By Danica Li
Ang Lee and James Schamus have, in tandem, produced and directed nearly a dozen movies. They count between them a trio of Taiwanese family dramas, a civil war epic, an Austen-derived austerely British comedy of manners, an encounter with the Hulk, and a Chinese-language film about flying warriors and a green sword of destiny that grossed a whopping 200 million bucks worldwide. The duo took the stage at Berkeley's Zellerbach Hall recently, in conversation with the Berkeley English Department's Professor Jeffrey Knapp. The premiere topic of conversation for the first half-hour? Sex.
I diagnose this as program coordinators On the Same Page's gesture at edginess and being "with it" -- or at least as an effort at warding off the buttoned-up stodginess and rehearsed, by-rote deliveries that have plagued past presentations (see: Stephen Hawking, Garry Wills). For starters, the audience was treated to a presentation clip in which a series of explicit splices from 2007's Lust, Caution were cross-cut with characters from Lee's other films expressing distaste and affecting grimaces, a dynamic that ended with a raunchily symbolic big bang (taken from 2003’s Hulk). It was enough to provoke a smattering of laughs from the audience, and was an easy enough segue into the first question: Why do so many of Lee's films involve sex, as it were?
An unguarded moment from Ang Lee's 2007 film Lust, Caution
Lee, who spoke quietly and book-ended his sentences with long pauses, talked of his interest in sexual repression, and in repression of any kind, given the cultural altitude that he grew up in. It's an interest that's especially evident in Lust, Caution. After all, what many perceive to be the film's flagrant disregard for social decorum so outraged officials in mainland China that it landed the movie -- and its mainland Chinese actress -- in black-list purgatory. Directing a certain segment in 1997’s The Ice Storm, Lee set out with the goal of making the worst sex scene in the history of cinema. All of it's supposed to be funny -- and it is, in as much as it's funny to watch, cringing, as a prepubescent Elijah Wood (as Mikey Carver) gets caught diddling neighbor Wendy (Christina Ricci) by her father (Kevin Kline) -- but it also speaks to Lee's touch with the awkwardness of the adolescent experience, and the framing of the scene by later artistic elements and recurring motifs. "The Ice Storm was the first movie I had artistic intentions with," Lee said, "because it scared me."
Elijah Wood, on the road to mortifying embarrassment in The Ice Storm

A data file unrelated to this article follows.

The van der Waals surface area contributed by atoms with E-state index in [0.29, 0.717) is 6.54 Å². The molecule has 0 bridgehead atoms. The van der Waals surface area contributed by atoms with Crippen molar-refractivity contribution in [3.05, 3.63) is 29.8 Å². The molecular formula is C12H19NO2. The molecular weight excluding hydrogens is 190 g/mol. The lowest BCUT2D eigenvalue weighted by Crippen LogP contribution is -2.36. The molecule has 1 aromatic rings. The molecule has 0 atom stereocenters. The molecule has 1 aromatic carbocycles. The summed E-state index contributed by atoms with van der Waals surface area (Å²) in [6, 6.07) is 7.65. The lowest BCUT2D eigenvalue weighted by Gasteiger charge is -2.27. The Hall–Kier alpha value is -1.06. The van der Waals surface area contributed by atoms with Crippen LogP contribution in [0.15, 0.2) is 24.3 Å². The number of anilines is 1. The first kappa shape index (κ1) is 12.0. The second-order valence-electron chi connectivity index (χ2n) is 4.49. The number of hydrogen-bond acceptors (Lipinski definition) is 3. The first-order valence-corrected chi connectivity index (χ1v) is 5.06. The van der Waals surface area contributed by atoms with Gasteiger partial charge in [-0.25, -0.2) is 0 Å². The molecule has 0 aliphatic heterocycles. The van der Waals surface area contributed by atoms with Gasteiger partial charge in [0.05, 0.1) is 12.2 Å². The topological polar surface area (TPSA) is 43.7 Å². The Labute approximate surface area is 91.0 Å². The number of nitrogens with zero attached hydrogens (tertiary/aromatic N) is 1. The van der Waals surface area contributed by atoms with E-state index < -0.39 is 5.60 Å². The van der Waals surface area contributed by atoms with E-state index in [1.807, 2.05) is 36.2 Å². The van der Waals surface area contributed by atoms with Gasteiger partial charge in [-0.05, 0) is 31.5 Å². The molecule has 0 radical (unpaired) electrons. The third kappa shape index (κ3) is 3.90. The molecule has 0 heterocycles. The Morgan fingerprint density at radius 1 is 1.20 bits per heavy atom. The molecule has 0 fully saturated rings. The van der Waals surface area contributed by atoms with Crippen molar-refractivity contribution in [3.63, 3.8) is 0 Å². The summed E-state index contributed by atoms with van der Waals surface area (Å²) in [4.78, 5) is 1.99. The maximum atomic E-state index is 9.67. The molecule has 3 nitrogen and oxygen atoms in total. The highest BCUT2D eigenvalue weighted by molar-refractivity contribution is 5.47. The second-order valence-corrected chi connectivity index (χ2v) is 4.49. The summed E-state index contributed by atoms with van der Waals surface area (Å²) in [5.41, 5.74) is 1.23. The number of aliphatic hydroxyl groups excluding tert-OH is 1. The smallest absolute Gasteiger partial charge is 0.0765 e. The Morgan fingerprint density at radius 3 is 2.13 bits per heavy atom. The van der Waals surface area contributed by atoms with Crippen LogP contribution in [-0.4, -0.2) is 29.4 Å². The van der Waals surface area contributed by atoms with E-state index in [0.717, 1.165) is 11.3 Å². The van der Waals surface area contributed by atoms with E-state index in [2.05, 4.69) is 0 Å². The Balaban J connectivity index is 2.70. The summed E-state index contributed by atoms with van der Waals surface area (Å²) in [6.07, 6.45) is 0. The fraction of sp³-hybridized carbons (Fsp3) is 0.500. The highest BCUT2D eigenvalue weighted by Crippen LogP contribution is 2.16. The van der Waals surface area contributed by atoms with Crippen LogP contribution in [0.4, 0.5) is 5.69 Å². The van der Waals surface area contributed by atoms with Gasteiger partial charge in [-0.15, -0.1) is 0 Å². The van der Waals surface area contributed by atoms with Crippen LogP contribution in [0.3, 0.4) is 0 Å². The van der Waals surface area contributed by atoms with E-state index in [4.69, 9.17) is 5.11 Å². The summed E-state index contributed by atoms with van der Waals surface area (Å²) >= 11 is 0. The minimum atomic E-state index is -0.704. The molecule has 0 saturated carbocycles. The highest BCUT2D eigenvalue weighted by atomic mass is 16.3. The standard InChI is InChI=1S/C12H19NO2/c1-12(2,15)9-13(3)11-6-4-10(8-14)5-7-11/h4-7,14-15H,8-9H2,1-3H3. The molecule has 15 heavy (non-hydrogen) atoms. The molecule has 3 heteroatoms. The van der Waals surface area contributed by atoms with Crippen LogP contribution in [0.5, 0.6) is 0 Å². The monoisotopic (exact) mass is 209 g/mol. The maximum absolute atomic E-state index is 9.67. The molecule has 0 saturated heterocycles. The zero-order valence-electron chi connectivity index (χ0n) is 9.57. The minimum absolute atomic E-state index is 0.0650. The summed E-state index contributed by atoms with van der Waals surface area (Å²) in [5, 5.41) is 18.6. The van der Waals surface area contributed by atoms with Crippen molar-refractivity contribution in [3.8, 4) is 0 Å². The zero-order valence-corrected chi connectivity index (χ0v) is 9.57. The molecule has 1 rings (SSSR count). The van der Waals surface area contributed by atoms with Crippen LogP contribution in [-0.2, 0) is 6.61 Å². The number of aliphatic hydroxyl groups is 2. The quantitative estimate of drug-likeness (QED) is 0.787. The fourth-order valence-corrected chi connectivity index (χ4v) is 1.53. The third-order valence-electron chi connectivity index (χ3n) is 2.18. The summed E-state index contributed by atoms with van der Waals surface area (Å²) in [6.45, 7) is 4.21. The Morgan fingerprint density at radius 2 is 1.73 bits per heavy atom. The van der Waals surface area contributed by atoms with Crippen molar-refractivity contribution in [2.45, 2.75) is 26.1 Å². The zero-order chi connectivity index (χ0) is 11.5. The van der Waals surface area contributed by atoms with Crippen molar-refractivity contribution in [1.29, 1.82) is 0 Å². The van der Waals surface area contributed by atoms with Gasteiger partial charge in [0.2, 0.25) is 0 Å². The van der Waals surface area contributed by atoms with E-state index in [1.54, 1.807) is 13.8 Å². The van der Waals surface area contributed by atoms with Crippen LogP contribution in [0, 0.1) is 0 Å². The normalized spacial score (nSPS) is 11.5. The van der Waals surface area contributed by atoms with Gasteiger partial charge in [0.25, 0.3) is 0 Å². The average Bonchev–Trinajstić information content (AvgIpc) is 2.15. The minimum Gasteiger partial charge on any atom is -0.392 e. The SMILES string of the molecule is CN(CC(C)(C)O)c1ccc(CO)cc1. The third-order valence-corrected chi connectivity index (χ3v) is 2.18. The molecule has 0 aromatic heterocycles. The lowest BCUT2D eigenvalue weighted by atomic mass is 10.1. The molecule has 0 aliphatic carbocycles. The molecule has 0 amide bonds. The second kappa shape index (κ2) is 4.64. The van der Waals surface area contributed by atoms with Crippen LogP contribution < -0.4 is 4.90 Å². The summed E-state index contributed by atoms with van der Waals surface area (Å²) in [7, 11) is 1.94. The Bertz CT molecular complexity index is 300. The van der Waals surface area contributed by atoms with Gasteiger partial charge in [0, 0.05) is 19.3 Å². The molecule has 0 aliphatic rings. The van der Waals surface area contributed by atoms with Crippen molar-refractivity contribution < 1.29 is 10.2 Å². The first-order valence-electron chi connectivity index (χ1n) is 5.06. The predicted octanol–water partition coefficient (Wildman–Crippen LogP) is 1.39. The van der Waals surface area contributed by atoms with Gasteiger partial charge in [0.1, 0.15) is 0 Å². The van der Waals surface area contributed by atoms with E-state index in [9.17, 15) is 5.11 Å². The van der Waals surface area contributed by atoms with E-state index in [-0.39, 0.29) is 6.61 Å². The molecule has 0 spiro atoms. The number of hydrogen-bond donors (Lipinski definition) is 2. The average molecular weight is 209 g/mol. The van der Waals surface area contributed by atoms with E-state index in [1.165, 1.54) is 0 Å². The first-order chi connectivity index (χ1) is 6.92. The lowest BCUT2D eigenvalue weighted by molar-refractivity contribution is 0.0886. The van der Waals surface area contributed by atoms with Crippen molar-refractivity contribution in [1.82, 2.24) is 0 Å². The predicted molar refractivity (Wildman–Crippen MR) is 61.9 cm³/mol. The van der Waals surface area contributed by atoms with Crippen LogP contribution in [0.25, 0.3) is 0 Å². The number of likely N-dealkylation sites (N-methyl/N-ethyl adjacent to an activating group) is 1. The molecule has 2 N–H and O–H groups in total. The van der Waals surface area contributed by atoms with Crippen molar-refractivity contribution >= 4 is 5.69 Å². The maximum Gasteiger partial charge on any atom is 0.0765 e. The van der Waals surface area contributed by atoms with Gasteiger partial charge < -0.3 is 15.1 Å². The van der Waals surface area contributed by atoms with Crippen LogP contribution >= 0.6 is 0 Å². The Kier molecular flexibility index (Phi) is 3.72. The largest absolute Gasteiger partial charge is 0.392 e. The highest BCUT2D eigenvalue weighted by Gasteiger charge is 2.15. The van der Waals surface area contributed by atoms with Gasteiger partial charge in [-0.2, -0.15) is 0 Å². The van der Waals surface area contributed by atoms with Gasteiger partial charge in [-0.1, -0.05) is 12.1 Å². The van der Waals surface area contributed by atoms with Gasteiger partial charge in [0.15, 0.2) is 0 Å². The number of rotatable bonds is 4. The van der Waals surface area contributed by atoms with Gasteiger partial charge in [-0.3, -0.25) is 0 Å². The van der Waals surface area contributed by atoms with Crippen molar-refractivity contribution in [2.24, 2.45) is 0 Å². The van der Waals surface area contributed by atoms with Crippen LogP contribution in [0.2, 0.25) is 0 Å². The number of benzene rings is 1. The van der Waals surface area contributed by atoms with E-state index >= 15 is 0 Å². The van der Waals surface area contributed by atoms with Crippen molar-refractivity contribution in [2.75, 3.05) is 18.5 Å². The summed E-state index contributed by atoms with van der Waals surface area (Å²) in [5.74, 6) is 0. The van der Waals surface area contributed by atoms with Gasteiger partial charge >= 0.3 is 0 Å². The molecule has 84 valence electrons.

Discussion extended to the American rating system. While Lee and Schamus had objections to Lust, Caution's NC-17 label, it wasn't the first time they'd run up against the MPAA. Actually, the MPAA had confounded them in 1995 by sticking Sense and Sensibility with a G rating, an act that Schamus swore up and down to be a death sentence for any film.
As for the diversity of his output, Lee said that it’s an inevitable result of any long-time directorial career. In directing movies during his earlier years, he found that he had begun to run out of things he knew. As a matter of maintaining artistic flow, he tunneled his attention inward, towards the subconscious. Matters there, he said, were more painful and embarrassing -- as they always are when you dig deep.
Ang Lee sees what you're up to, naughty devils!
And what movie stars would the director most like to work with? Actually, Lee doesn't really like working with movie stars, Schamus merrily interjected. Well, Lee admitted, it wasn't so much about star caliber as it was about the movie itself. His directorial imperative mandates that all involved serve in the vision of the movie. Instead of him working for the star, the star and everyone else must work for the movie. In this way, Lee said, the movie uses us.
Solutions to solving creative blocs? Lee and Schamus exchanged looks, before the latter confessed to a zest for scarfing Pepperidge Farm cookies and popping acne. Wait it out, the more pragmatic Lee advised.
The fruitfulness of Lee and Schamus's collaboration has extended to a twelfth film, Taking Woodstock. The movie, based on the true life story of Elliot Tiber, chronicles the trials and travails of a closeted, small-town interior designer who offers the use of his musical festival permit to Woodstock organizers, as well as the family-owned motel. Voila: A few weeks later, half a million people show up. It’s set to premiere this August.